BCG Model • Stars: If the question mark business is successful, it becomes a star. A star is the market leader in a high-growth market. A star does not necessarily produce a positive cash flow for the company. The company must spend substantial funds to keep up with the high market growth & fight off competitors’ attacks.
BCG Model • Cash cows: When a market’s annual growth rate falls to less than 10%, the star becomes a cash cow if it still has the largest relative market share. A cash cow produces a lot of cash for the company. The company does not have to finance a lot of capacity expansion because the market’s growth rate has slowed down. Since the business is the market leader, it enjoys economy of scale & higher profit margins. Company uses cash cows to pay bills & support other businesses.
BCG Model • Dogs: Businesses that have weak market shares in low-growth markets. They typically generate low profits or losses, although they may generate some cash. Dogs often consume more management time than they are worth & need to be phased down or out
SBU Strategies • Build: Objective is to increase the SBU’s market share, even forgoing short-term earnings. Appropriate for question marks whose market shares must grow if they are to become stars. Hold: Objective is to preserve SBU’s market share. Appropriate for strong cash cows if they are to continue yielding a large positive cash flow.
SBU Strategies • Harvest: Objective is to increase the SBU’s short-term cash flow regardless of long-term effect. Involves a decision to eventually withdraw from a business by implementing a program of continuous cost retrenchment. Company plans to milk its business. Hope is to reduce costs at a faster rate than any potential drop in sales thus increasing company’s cash flow. Appropriate for weak cash cows.
SBU Strategies • Divest: Here the objective is to sell or liquidate the business because resources can be better used elsewhere. Appropriate for dogs & question marks that are dragging down company’s profits. SBUs start as question marks, become stars, then cash cows & finally dogs.
GE Model • Each business is rated in terms of market attractiveness & business strength. Companies are successful to the extent that they enter attractive markets & possess the required business strengths to succeed in those markets. If 1 of the factors is missing, the business will not produce outstanding results (strong company in unattractive market or weak company in attractive market will not do well).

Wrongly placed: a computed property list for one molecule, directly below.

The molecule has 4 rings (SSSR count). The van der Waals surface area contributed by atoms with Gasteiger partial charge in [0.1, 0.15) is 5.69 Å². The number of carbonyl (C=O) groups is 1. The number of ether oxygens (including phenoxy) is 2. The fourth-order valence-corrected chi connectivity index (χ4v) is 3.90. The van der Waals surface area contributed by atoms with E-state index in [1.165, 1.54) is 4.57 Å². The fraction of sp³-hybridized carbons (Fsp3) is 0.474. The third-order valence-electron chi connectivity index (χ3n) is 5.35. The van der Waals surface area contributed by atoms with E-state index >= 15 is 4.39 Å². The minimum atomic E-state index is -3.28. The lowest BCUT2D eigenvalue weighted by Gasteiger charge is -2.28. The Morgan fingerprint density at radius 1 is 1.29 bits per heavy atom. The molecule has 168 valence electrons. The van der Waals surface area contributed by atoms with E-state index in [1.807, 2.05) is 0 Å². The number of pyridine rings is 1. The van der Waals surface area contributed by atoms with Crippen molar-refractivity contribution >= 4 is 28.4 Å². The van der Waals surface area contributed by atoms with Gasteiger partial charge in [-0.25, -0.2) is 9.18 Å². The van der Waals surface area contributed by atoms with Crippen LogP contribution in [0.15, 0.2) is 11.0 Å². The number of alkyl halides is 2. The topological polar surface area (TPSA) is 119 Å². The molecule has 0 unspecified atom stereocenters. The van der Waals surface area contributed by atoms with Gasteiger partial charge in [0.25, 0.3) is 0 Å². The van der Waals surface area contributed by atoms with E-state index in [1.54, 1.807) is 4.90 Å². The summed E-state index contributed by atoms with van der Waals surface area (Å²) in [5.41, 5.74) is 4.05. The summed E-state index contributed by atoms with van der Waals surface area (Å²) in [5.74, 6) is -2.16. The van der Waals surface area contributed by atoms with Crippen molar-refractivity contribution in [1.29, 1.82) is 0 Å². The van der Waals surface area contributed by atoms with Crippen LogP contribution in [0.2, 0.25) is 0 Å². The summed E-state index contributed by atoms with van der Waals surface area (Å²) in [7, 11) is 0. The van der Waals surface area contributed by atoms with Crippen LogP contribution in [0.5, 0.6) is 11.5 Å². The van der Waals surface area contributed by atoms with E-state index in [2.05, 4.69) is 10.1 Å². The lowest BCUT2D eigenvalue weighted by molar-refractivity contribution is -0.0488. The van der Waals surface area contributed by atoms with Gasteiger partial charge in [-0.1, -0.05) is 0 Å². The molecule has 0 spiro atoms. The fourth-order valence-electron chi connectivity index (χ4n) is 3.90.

SWOT Analysis • S – Strength • W – Weakness • O – Opportunities • T – Threats • Remember - SW are internal, OT are external
Strengths/Weaknesses • Marketing: • Company reputation • Market share • Product/service quality • Pricing/distribution/promotion/sales force effectiveness • Geographical coverage “Core competencies”
Finance • Deep pockets • Cash flow • Financial stability Manufacturing: • Economies of scale • Latest technology • Dedicated work force
Organization • Visionary capable leadership • Dedicated employees • Entrepreneurial orientation • Flexible/responsive
Opportunities • A marketing opportunity is an area of buyer need in which a company can perform profitably. • Opportunities can be classified according to attractiveness & success probability. • Company’s success probability depends on whether its business strengths not only match key success requirements for operating in target market but also exceed those of competitors.
Threats • A challenge posed by an unfavorable trend or development that would lead, in the absence of defensive marketing action, to deterioration in sales or profit. • Threats should be classified according to their seriousness & probability of occurrence.
Porter’s generic strategies 3 game plans
Porter’s generic strategies • Overall cost leadership – business works hard to achieve lowest production & distribution costs so that it can price lower than competition & win a large market share. Firms pursuing this strategy must be good at engineering, purchasing, manufacturing & physical distribution (they need less marketing skills). Problem is competition operating with even lower costs (e.g. the Chinese Dragon!).
Porter’s generic strategies • Differentiation – business concentrates on achieving superior performance in an important customer benefit area valued by a large part of the market. So the firm seeking quality leadership must make products with best components, put them together expertly etc. (It’s a Sony!). • Intel inside, idiot outside!